Sparring, and its cousin "fighting", require a combination of technique, timing, confidence, and control of distance and power.  Building each of these takes time and lots of practice. Throwing a student in a ring with others is not the best way to build skill and confidence.

In Tang Soo Do, we build a practitioner's ability up through One Step Sparring. As its name implies the student and a partner execute a pre-planned series of moves, one step at a time to practice:
  • Technique - For example, how do you block a punch and counter punch at the same time?
  • Distance - How far away do you have to be, i.e. how long is your arm and leg?
  • Timing - How fast do you have to move, i.e. how long can you wait before countering an attack?
Typically, through repetition a student learns all three, and learns them in that order. As a student progresses through the ranks the techniques become more difficult, building on fundamentals and skills which should be mastered at lower belt ranks. Practicing One Step Sparring should be done earnestly and with effort, i.e. students should be sweating and breathing hard as these techniques are practiced.

Training Techniques:
For Instructors: Beginning student often struggle in sparring as they are either too timid or too aggressive (both are potentially dangerous).  I've often said the most dangerous fighters in the room are Orange Belt Men - they have way too little ability and way too much confidence!

Here is a technique described in two posts that seem to help students with both issues:


  1. I'm not surprised there is no comment on 1-step sparring.

    The MMA audience denouces the practice as "fixed" and "rigid," and against an "unresisting," "predictable" opponent. Boxers advocate shadow boxing and actual sparring as more realistic because they provide real time variation and live reactions.

    M. Meredith presents three critical skills taught by 1-step sparring: (1) technique, (2) distance, (3) timing. And for example, he proposes that 1-steps teach the applied skill of block & punch at the same time.

    I have a CS Kim video and the 1st set of hand 1-steps does in fact teach a simultaneous use of block & strike. but is that what the 1-steps are really teaching?

    I propose the 1-steps provide a magnified look at what TSD and traditional karate trains as fundamental skill versus what the boxer, MMA'r, Muay Thai'r. train. This magnified look through 1-step sparring, which was heavily popularized in the Japanese and perhaps Okinawan karate systems is what distinguished karate from the sports-based fighting seen in MMA.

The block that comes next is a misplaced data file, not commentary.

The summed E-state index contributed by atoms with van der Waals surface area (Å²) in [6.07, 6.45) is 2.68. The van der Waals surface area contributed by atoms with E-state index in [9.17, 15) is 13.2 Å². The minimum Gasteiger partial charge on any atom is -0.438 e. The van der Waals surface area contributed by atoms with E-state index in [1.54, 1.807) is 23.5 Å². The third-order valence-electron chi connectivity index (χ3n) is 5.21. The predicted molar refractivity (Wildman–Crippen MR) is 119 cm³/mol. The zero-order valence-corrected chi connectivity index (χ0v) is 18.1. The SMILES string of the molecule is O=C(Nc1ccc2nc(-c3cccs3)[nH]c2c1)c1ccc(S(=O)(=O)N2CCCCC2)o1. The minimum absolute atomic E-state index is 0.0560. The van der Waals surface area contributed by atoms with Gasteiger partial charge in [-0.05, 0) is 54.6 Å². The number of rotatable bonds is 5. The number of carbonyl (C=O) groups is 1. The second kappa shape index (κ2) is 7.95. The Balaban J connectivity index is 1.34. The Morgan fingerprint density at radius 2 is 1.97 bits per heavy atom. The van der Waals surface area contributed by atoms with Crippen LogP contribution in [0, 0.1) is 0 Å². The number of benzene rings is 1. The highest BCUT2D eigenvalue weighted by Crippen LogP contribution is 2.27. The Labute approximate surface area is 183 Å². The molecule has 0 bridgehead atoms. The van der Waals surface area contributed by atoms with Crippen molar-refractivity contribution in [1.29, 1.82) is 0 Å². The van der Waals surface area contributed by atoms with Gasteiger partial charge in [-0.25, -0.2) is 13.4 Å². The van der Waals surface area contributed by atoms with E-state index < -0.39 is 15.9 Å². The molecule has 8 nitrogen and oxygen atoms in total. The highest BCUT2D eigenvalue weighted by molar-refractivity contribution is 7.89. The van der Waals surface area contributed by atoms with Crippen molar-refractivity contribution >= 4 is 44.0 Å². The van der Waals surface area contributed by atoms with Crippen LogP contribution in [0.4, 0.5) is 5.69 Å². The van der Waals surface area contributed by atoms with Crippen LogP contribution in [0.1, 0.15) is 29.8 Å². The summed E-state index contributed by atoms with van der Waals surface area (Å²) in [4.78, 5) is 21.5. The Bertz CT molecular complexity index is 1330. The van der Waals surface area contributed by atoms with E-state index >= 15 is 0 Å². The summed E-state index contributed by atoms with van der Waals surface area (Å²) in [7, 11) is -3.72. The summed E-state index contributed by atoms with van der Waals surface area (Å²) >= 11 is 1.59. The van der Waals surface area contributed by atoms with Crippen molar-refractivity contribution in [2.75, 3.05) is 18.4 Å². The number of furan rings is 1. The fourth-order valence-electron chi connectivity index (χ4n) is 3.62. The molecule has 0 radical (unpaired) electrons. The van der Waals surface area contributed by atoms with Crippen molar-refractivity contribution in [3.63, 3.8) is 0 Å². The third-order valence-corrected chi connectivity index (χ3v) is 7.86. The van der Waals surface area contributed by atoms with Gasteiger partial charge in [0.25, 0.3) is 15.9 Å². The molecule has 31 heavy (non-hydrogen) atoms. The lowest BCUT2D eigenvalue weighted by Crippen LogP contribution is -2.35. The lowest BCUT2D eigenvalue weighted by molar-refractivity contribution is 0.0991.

There is one MMA trainer proponent who refers to TMA, karate in general and 1-step sparring in particular as "dead" training. He has built quite a following do so.


    In reply to the MMA proponent who calls 1-step sparring, "dead training," I'll directly contradict that assertion and say in fact, 1-step sparring is very alive, mentally.

    I'll also differ from M. Meredith when he says that 1 steps should be practiced with earnestly with effort--the students should be sweating & breathing hard. IMHO, 1-steps should be practiced earnestly and with effort, MENTALLY. Moreover, there is a progression in the amount of mental effort because there are stages to learning the 1-steps, more importantly, in learning the principles involved.

    1-steps, in essence, are a mental exercise, not a physical one. Sure, the techniques and movements are expressed physically, by our bodies. It's the control of the mind over the body, however, the gives the 1-steps their 'PUNCH.'

    There's a video by ED Parker on Y/T re board breaking. IN that video, Ed Parker broadly states the differentiating element of traditional karate compared to boxing, ;MMA, etc. is CONTROL. It is the precision technique that gathers the strength of the entire body and projects that power in a very specific way on a specific point that gives karate its effectiveness. It is the highly disciplined mind that is able to exercise such control lesson in Ed Parker's video.

    I submit that 1-step sparring focuses & reinforces the control by the mind, building a high-level of mental discipline that can respond (not react like the boxer or athlete) in the precise way to overcome the opponent's attack.

    I am not surprised to see M. Meridith say one should be physically working hard in 1-step practice. Shotokan and the hard-styles of karate like TSD emphasize physical force. By jumping into heavy exertion, we shortcut and override the conditions with stress which interferes with the mind's ability to learn and strengthen.

    Heavy exertion is largely for conditioning, then testing and actual fighting, IMHO


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